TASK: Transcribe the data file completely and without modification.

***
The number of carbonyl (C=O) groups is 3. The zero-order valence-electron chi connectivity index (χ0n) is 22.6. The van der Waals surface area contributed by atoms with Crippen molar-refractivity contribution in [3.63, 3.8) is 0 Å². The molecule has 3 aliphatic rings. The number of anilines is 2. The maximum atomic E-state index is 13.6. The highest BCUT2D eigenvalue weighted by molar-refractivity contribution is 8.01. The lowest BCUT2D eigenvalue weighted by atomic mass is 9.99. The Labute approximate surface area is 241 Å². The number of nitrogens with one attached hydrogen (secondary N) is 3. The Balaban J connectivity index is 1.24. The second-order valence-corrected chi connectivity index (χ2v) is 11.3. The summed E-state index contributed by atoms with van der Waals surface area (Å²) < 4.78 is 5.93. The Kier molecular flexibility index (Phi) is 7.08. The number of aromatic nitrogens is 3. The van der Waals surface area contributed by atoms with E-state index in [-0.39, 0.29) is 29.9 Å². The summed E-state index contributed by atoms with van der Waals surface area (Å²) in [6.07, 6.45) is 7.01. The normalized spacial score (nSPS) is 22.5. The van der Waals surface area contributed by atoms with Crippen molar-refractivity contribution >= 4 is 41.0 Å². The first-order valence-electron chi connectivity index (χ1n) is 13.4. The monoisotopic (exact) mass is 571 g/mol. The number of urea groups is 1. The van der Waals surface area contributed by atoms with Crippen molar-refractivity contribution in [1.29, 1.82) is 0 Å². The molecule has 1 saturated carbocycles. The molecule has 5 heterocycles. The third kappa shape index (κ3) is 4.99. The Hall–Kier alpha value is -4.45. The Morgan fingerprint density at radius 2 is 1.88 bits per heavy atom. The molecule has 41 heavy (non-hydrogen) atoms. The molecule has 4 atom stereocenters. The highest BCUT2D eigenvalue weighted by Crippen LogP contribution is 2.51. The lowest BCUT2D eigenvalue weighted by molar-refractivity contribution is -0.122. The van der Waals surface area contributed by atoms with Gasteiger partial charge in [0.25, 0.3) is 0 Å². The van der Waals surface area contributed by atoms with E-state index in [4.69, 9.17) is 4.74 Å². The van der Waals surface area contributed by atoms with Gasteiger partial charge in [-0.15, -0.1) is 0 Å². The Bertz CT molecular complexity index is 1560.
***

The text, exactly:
The number of carbonyl (C=O) groups is 3. The zero-order valence-electron chi connectivity index (χ0n) is 22.6. The van der Waals surface area contributed by atoms with Crippen molar-refractivity contribution in [3.63, 3.8) is 0 Å². The molecule has 3 aliphatic rings. The number of anilines is 2. The maximum atomic E-state index is 13.6. The highest BCUT2D eigenvalue weighted by molar-refractivity contribution is 8.01. The lowest BCUT2D eigenvalue weighted by atomic mass is 9.99. The Labute approximate surface area is 241 Å². The number of nitrogens with one attached hydrogen (secondary N) is 3. The Balaban J connectivity index is 1.24. The second-order valence-corrected chi connectivity index (χ2v) is 11.3. The summed E-state index contributed by atoms with van der Waals surface area (Å²) < 4.78 is 5.93. The Kier molecular flexibility index (Phi) is 7.08. The number of aromatic nitrogens is 3. The van der Waals surface area contributed by atoms with E-state index in [-0.39, 0.29) is 29.9 Å². The summed E-state index contributed by atoms with van der Waals surface area (Å²) in [6.07, 6.45) is 7.01. The normalized spacial score (nSPS) is 22.5. The van der Waals surface area contributed by atoms with Crippen molar-refractivity contribution >= 4 is 41.0 Å². The first-order valence-electron chi connectivity index (χ1n) is 13.4. The monoisotopic (exact) mass is 571 g/mol. The number of urea groups is 1. The van der Waals surface area contributed by atoms with Crippen molar-refractivity contribution in [1.29, 1.82) is 0 Å². The molecule has 1 saturated carbocycles. The molecule has 5 heterocycles. The third kappa shape index (κ3) is 4.99. The Hall–Kier alpha value is -4.45. The Morgan fingerprint density at radius 2 is 1.88 bits per heavy atom. The molecule has 41 heavy (non-hydrogen) atoms. The molecule has 4 atom stereocenters. The highest BCUT2D eigenvalue weighted by Crippen LogP contribution is 2.51. The lowest BCUT2D eigenvalue weighted by molar-refractivity contribution is -0.122. The van der Waals surface area contributed by atoms with Gasteiger partial charge in [0.25, 0.3) is 0 Å². The van der Waals surface area contributed by atoms with E-state index in [4.69, 9.17) is 4.74 Å². The van der Waals surface area contributed by atoms with Gasteiger partial charge in [-0.15, -0.1) is 0 Å². The Bertz CT molecular complexity index is 1560.